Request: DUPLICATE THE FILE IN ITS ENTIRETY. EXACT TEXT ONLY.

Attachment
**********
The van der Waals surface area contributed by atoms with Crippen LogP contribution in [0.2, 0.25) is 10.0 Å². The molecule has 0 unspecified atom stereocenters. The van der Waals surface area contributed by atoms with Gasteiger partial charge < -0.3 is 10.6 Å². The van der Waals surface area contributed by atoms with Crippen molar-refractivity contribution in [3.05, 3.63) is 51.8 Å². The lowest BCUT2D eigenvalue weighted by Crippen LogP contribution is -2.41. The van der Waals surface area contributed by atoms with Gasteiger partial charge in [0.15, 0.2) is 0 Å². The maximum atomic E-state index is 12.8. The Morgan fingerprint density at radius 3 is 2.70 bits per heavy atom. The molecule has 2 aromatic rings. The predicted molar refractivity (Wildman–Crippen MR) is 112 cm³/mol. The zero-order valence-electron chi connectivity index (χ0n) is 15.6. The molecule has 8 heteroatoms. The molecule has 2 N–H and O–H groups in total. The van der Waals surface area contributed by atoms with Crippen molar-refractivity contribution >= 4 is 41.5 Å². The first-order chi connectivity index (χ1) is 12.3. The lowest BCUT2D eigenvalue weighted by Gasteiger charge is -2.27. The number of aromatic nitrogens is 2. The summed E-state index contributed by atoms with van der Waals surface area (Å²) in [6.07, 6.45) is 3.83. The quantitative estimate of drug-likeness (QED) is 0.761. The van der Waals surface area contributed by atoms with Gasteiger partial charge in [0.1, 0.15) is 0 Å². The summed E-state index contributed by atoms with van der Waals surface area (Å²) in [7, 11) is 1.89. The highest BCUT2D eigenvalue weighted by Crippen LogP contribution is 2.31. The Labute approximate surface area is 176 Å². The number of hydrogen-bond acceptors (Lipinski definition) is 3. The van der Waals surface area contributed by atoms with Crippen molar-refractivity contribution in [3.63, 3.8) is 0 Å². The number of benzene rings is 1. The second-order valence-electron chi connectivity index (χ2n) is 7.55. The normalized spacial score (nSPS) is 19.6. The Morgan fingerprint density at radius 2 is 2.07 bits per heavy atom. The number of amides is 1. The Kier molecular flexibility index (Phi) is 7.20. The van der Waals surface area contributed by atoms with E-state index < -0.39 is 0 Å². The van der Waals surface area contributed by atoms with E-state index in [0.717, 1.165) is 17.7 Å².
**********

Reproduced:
The van der Waals surface area contributed by atoms with Crippen LogP contribution in [0.2, 0.25) is 10.0 Å². The molecule has 0 unspecified atom stereocenters. The van der Waals surface area contributed by atoms with Gasteiger partial charge < -0.3 is 10.6 Å². The van der Waals surface area contributed by atoms with Crippen molar-refractivity contribution in [3.05, 3.63) is 51.8 Å². The lowest BCUT2D eigenvalue weighted by Crippen LogP contribution is -2.41. The van der Waals surface area contributed by atoms with Gasteiger partial charge in [0.15, 0.2) is 0 Å². The maximum atomic E-state index is 12.8. The Morgan fingerprint density at radius 3 is 2.70 bits per heavy atom. The molecule has 2 aromatic rings. The predicted molar refractivity (Wildman–Crippen MR) is 112 cm³/mol. The zero-order valence-electron chi connectivity index (χ0n) is 15.6. The molecule has 8 heteroatoms. The molecule has 2 N–H and O–H groups in total. The van der Waals surface area contributed by atoms with Crippen molar-refractivity contribution >= 4 is 41.5 Å². The first-order chi connectivity index (χ1) is 12.3. The lowest BCUT2D eigenvalue weighted by Gasteiger charge is -2.27. The number of aromatic nitrogens is 2. The summed E-state index contributed by atoms with van der Waals surface area (Å²) in [6.07, 6.45) is 3.83. The quantitative estimate of drug-likeness (QED) is 0.761. The van der Waals surface area contributed by atoms with Gasteiger partial charge in [0.1, 0.15) is 0 Å². The summed E-state index contributed by atoms with van der Waals surface area (Å²) in [7, 11) is 1.89. The highest BCUT2D eigenvalue weighted by Crippen LogP contribution is 2.31. The Labute approximate surface area is 176 Å². The number of hydrogen-bond acceptors (Lipinski definition) is 3. The van der Waals surface area contributed by atoms with Crippen molar-refractivity contribution in [3.63, 3.8) is 0 Å². The number of benzene rings is 1. The second-order valence-electron chi connectivity index (χ2n) is 7.55. The normalized spacial score (nSPS) is 19.6. The Morgan fingerprint density at radius 2 is 2.07 bits per heavy atom. The number of amides is 1. The Kier molecular flexibility index (Phi) is 7.20. The van der Waals surface area contributed by atoms with E-state index < -0.39 is 0 Å². The van der Waals surface area contributed by atoms with E-state index in [0.717, 1.165) is 17.7 Å².